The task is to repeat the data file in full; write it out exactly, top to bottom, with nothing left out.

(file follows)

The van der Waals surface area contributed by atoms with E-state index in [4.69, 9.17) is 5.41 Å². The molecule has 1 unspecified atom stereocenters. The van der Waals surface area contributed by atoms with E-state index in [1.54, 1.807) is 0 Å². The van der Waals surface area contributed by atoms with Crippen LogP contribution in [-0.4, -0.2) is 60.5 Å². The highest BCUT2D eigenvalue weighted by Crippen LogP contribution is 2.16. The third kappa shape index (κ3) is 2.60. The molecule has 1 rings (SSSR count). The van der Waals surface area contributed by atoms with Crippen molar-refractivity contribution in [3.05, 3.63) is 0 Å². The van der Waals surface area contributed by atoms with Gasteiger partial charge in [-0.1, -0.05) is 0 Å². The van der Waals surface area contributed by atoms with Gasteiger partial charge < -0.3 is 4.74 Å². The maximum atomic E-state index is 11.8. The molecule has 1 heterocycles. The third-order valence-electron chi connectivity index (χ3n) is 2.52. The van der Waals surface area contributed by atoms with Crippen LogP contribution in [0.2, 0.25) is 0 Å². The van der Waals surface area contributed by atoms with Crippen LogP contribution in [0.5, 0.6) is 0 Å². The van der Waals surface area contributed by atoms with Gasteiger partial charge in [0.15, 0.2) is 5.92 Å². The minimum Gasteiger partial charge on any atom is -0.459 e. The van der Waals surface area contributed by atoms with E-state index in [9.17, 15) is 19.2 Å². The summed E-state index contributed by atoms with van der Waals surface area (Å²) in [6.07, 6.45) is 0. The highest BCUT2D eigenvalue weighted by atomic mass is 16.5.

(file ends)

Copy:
The van der Waals surface area contributed by atoms with E-state index in [4.69, 9.17) is 5.41 Å². The molecule has 1 unspecified atom stereocenters. The van der Waals surface area contributed by atoms with E-state index in [1.54, 1.807) is 0 Å². The van der Waals surface area contributed by atoms with Crippen LogP contribution in [-0.4, -0.2) is 60.5 Å². The highest BCUT2D eigenvalue weighted by Crippen LogP contribution is 2.16. The third kappa shape index (κ3) is 2.60. The molecule has 1 rings (SSSR count). The van der Waals surface area contributed by atoms with Crippen molar-refractivity contribution in [3.05, 3.63) is 0 Å². The van der Waals surface area contributed by atoms with Gasteiger partial charge in [-0.1, -0.05) is 0 Å². The van der Waals surface area contributed by atoms with Gasteiger partial charge < -0.3 is 4.74 Å². The maximum atomic E-state index is 11.8. The molecule has 1 heterocycles. The third-order valence-electron chi connectivity index (χ3n) is 2.52. The van der Waals surface area contributed by atoms with Crippen LogP contribution in [0.2, 0.25) is 0 Å². The van der Waals surface area contributed by atoms with Crippen LogP contribution in [0.5, 0.6) is 0 Å². The van der Waals surface area contributed by atoms with Gasteiger partial charge in [0.15, 0.2) is 5.92 Å². The minimum Gasteiger partial charge on any atom is -0.459 e. The van der Waals surface area contributed by atoms with E-state index in [9.17, 15) is 19.2 Å². The summed E-state index contributed by atoms with van der Waals surface area (Å²) in [6.07, 6.45) is 0. The highest BCUT2D eigenvalue weighted by atomic mass is 16.5.